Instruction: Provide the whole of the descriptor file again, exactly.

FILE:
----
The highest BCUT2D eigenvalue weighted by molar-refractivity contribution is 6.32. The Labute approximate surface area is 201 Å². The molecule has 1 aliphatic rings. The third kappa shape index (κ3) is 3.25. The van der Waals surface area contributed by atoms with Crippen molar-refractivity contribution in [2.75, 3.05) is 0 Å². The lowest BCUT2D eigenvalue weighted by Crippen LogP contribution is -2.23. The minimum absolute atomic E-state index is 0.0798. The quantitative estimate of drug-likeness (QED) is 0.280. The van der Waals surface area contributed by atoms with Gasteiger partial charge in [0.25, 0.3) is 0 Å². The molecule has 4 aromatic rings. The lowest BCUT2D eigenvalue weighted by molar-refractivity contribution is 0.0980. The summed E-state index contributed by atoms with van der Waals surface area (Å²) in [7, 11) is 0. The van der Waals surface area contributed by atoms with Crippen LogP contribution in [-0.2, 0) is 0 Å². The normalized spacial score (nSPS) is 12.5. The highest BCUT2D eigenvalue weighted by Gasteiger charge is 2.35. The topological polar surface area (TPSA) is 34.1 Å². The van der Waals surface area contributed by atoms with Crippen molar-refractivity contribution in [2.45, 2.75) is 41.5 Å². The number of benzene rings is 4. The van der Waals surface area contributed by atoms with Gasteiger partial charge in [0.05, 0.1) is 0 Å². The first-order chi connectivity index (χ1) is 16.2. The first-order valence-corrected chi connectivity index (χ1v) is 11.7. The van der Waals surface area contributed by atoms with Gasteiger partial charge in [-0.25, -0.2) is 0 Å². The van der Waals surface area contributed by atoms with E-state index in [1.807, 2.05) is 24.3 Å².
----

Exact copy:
The highest BCUT2D eigenvalue weighted by molar-refractivity contribution is 6.32. The Labute approximate surface area is 201 Å². The molecule has 1 aliphatic rings. The third kappa shape index (κ3) is 3.25. The van der Waals surface area contributed by atoms with Crippen molar-refractivity contribution in [2.75, 3.05) is 0 Å². The lowest BCUT2D eigenvalue weighted by Crippen LogP contribution is -2.23. The minimum absolute atomic E-state index is 0.0798. The quantitative estimate of drug-likeness (QED) is 0.280. The van der Waals surface area contributed by atoms with Gasteiger partial charge in [0.25, 0.3) is 0 Å². The molecule has 4 aromatic rings. The lowest BCUT2D eigenvalue weighted by molar-refractivity contribution is 0.0980. The summed E-state index contributed by atoms with van der Waals surface area (Å²) in [7, 11) is 0. The van der Waals surface area contributed by atoms with Crippen LogP contribution in [-0.2, 0) is 0 Å². The normalized spacial score (nSPS) is 12.5. The highest BCUT2D eigenvalue weighted by Gasteiger charge is 2.35. The topological polar surface area (TPSA) is 34.1 Å². The van der Waals surface area contributed by atoms with Crippen molar-refractivity contribution in [2.45, 2.75) is 41.5 Å². The number of benzene rings is 4. The van der Waals surface area contributed by atoms with Gasteiger partial charge in [0.05, 0.1) is 0 Å². The first-order chi connectivity index (χ1) is 16.2. The first-order valence-corrected chi connectivity index (χ1v) is 11.7. The van der Waals surface area contributed by atoms with Gasteiger partial charge in [-0.25, -0.2) is 0 Å². The van der Waals surface area contributed by atoms with E-state index in [1.807, 2.05) is 24.3 Å².